Big batteries displace coal, and lower costs in frequency markets

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New big batteries lower costs in frequency markets, and cash in on morning and evening peaks, while pumped hydro still struggles to make money in spot market.

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Gannawarra solar farm and battery storage facility. Source: Wirsol
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The growth in number of big batteries in Australia’s main grid is displacing coal generation as a provider of frequency control and ancillary services (FCAS) markets, and helping reduce overall costs, according to the Australian Energy Market Operator.

In its latest Quarterly Energy Dynamics report, AEMO  says batteries have increase their share of key FCAS markets from 10 per cent in  the last quarter of 2018 to 17 per cent in the first quarter of 2019, thanks to the recent addition of the Dalrymple battery storage plant in South Australia and the Ballarat battery storage facility in Victoria.

The so-called Tesla big battery – installed at the Hornsdale Power Reserve in South Australia, which entered service in the last quarter of 2017, maintained its market share of just under 10 per cent from the first quarter of 2018, and the last quarter. Darymple took 5 per cent in the latest quarter, while Ballarat took 3 per cent.

Another interesting development is the increased share in the FCAS market for demand response services, which has upped its share from just under 10 per cent a year ago to 15 per cent now.

That gives a 35 per cent share to “new technologies”, and has in turn eaten into the share of the traditional coal generators, which have fallen from near 45 per cent to around 28 per cent.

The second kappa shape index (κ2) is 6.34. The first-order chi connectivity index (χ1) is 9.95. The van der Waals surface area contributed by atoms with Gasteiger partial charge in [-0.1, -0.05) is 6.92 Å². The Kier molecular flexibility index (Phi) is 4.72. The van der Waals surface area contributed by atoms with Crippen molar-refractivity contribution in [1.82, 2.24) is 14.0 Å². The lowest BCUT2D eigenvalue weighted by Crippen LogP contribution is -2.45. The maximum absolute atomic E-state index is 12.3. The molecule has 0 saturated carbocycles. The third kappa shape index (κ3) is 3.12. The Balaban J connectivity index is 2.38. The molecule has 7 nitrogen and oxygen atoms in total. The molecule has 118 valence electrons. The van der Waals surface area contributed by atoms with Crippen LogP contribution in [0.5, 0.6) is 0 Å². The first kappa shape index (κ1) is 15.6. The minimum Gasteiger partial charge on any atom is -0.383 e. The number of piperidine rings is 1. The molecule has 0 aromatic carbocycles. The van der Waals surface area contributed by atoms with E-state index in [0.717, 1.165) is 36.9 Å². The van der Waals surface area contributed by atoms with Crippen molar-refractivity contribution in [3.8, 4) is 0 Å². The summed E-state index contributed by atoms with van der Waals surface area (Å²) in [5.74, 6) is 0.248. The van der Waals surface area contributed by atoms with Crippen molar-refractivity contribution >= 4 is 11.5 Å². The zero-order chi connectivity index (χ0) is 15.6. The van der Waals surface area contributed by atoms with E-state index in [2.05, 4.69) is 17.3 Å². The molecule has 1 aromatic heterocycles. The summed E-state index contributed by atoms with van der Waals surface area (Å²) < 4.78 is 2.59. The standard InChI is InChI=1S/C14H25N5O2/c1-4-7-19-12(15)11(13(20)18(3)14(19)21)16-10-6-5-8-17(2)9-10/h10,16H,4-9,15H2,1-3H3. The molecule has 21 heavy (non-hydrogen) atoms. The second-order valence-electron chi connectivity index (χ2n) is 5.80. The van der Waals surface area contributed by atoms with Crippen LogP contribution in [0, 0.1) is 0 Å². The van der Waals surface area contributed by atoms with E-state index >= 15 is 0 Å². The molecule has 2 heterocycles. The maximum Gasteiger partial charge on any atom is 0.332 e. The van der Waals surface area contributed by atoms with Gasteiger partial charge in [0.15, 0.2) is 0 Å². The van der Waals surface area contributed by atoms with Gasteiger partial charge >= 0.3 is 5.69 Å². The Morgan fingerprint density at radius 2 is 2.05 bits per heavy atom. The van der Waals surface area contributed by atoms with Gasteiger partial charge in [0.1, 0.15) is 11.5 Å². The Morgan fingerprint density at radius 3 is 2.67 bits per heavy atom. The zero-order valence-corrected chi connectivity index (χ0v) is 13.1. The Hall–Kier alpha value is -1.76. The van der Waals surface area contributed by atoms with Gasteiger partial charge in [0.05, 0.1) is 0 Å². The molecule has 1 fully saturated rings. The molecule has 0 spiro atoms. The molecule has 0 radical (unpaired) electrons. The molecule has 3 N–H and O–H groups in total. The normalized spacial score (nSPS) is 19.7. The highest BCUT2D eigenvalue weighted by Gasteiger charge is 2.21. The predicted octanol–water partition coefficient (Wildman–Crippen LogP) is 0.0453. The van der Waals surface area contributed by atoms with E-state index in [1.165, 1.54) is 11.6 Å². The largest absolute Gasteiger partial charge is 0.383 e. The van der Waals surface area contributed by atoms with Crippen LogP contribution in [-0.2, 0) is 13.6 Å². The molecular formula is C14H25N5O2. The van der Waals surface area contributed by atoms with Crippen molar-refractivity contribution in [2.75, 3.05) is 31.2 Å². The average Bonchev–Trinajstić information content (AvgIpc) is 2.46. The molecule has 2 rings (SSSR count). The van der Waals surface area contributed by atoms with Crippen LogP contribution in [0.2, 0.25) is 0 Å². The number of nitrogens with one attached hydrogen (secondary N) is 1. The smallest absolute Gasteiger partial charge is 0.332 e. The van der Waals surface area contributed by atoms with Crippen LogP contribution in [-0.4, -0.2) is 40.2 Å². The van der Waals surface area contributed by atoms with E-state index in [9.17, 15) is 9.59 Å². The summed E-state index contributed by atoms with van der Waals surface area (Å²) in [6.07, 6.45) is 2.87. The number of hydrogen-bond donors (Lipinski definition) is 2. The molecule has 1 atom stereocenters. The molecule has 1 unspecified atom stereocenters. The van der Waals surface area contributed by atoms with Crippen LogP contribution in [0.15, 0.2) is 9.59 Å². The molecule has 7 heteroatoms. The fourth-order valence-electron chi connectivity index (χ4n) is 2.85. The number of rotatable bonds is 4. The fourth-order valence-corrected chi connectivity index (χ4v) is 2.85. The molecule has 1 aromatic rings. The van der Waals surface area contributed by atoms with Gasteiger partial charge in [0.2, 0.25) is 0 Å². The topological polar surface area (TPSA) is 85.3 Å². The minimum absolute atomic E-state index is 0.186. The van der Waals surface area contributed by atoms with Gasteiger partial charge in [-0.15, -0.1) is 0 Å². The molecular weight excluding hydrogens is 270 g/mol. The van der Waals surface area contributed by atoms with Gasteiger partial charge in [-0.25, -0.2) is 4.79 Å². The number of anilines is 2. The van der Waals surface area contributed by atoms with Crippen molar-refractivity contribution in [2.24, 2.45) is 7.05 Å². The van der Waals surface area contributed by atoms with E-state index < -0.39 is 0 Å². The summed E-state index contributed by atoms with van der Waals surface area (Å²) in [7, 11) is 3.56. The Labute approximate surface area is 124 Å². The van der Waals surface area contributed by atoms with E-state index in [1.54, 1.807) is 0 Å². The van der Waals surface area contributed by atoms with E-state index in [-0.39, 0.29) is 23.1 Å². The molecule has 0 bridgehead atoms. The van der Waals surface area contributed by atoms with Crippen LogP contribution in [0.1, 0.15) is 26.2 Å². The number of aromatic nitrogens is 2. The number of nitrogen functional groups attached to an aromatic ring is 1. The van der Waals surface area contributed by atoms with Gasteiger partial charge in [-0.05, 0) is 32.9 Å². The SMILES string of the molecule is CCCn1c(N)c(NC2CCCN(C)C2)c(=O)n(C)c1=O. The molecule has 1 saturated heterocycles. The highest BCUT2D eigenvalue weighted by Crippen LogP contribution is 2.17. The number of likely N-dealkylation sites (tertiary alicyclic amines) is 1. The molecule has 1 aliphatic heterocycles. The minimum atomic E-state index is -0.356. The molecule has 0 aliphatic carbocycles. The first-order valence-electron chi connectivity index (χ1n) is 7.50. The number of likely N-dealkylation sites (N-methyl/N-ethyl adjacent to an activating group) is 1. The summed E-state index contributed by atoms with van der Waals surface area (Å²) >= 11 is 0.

This – along with increased supply from  hydro generators, including the Wivenhoe pumped storage supply in Queensland – helped overall costs fall by around 33 per cent from the last quarter to $36.4 million. Most of the cost reductions occurred in the contingency raise section of the FCAS market.

Another key observation from the AEMO report came in the storage activities, which points to how much money batteries and pumped hydro facilities made in the quarter.

In the case of pumped hydro, the answer is not much. Energy costs for pumped hydro continue to be nearly as much as the discharging costs, meaning little in terms of arbitrage. This has been one of the chief concerns over how a huge investment like Snowy 2.0 can make money.

Batteries, perhaps because of their increased speed and flexility, and lower energy losses in the turn around from charging to discharge, made some handy profits in the quarter, as this table below illustrates.

AEMO notes that both pumped hydro and batteries have increased the amount of charging and pumping during the middle of the day, especially during the solar noon, soaking up the sponge of high solar output.

Interestingly, batteries have also found a profitable new market during the morning (meeting early morning demand around 0600-0700), with both pumped hydro and batteries increasing generation during the evening peak.

But Figure 21 (above)  shows that batteries, because of their lower charging costs (they may also be able to pick and choose better at lower price points), made a heap more money (indicated by the black line).

Batteries recorded “park spreads” of approximately $21/MWh, a slight increase over the prior quarter. The fact they made more money trading in high and volatile spot prices more than compensated for the lower returns in the FCAS markets.

Pumped hydro facilities, on the other hand, made a margin of just 1/MWh (one dollar). Fortunately for pumped hydro facilities, they also make money from the spot market.

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